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Medical degrees from former Soviet countries are under question

BMJ 2002; 325 doi: (Published 03 August 2002) Cite this as: BMJ 2002;325:238
  1. Sanjay Kumar
  1. New Delhi

    Indian medical students educated in Russia and the Commonwealth of Independent States (former Soviet republics) are up in arms against the Medical Council of India and the health ministry over recognition of their degrees.

    The medical council has demanded that the students should clear a screening test, starting from September 2002, before they are given a permanent registration to practise medicine in India.

    “This is highly discriminatory and illegal, as we all studied in institutions recognised by the medical council of India, and tantamount to virtual de-recognition of our degrees,” said Dr Prashant Arun, secretary of the All India Association of Foreign Returned Doctors.

    “Does the medical council or the health ministry ask students from recognised private Indian medical colleges to also appear in any screening test?” he added. “Also, we are forced to undergo another year of internship in India after already doing it in Russia.”

    Some 7000 to 10 000 medical students are currently studying in Russia and the Commonwealth of Independent States. Many who have come back will be affected by the medical council's ruling immediately. The derecognition of degrees from these countries has been mooted since the disintegration of the Soviet Union in the late 1980s, but political factors, such as India's strategic closeness to Russia, prevented its implementation.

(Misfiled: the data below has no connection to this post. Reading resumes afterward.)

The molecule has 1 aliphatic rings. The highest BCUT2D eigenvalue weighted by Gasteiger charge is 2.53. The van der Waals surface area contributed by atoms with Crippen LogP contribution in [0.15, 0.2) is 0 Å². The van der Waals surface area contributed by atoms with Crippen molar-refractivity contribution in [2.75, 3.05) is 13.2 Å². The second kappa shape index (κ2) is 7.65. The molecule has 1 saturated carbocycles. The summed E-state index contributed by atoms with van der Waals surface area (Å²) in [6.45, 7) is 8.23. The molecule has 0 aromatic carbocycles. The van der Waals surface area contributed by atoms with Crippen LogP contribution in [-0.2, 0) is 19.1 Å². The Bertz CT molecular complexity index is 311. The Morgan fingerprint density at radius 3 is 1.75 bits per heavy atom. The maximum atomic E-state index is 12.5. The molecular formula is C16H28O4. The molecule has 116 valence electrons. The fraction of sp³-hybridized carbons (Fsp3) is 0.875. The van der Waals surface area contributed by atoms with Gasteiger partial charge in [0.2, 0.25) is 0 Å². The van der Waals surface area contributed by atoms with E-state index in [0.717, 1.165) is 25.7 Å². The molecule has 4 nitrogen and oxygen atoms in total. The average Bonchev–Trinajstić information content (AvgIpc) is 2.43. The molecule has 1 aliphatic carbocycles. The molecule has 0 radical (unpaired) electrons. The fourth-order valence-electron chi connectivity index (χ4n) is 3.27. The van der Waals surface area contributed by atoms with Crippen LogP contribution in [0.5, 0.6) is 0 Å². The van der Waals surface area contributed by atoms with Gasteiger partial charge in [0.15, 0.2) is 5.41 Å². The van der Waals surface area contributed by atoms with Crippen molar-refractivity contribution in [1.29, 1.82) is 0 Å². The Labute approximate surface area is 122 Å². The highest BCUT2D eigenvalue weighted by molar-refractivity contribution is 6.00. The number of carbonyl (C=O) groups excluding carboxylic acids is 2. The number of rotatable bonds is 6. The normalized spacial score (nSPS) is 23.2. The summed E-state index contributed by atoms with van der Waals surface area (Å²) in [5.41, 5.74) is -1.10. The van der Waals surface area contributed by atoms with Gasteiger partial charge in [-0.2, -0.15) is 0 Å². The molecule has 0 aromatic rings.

“We found that the standards fell [after the fall of the Soviet Union], and there was a disparity between the various universities,” said retired major general Som Prakash Jhingon, who was appointed by the Delhi High Court as administrator of the medical council after removing Dr Ketan Desai last November.

    Desai was found guilty of corrupt practices and abuse of power (BMJ 2001;323:1385). A raid by tax officials on Dr Desai's house last year showed unexplained receipts of 6.5 million rupees (£95 000; $136 000).

    Dr Arun alleges that the purpose of the medical council's demands, which were initiated by Desai, is to harass students and their families and to stop students going to Russia and the Commonwealth of Independent States, thus benefiting the private medical colleges in India, which allegedly take hefty bribes in giving admissions.

    “We spend one 10th of what we have to pay here in India for medical education, and the standards in Russia and Commonwealth institutions are very good—with well equipped hospitals and well qualified teachers,” said Dr Arun.

    But Jhingon says that the medical council has been receiving complaints against students returning from Russia and the other countries.

    “Many have fake degrees, and almost 40%-50% of those who apply for registration turn out to be bogus students,” he told the BMJ. The medical council has lodged some 130 complaints with the Delhi police about such cases, he added. “Every country has some screening examination for foreign returned doctors, and I see no logic in the demands of the protesting doctors.”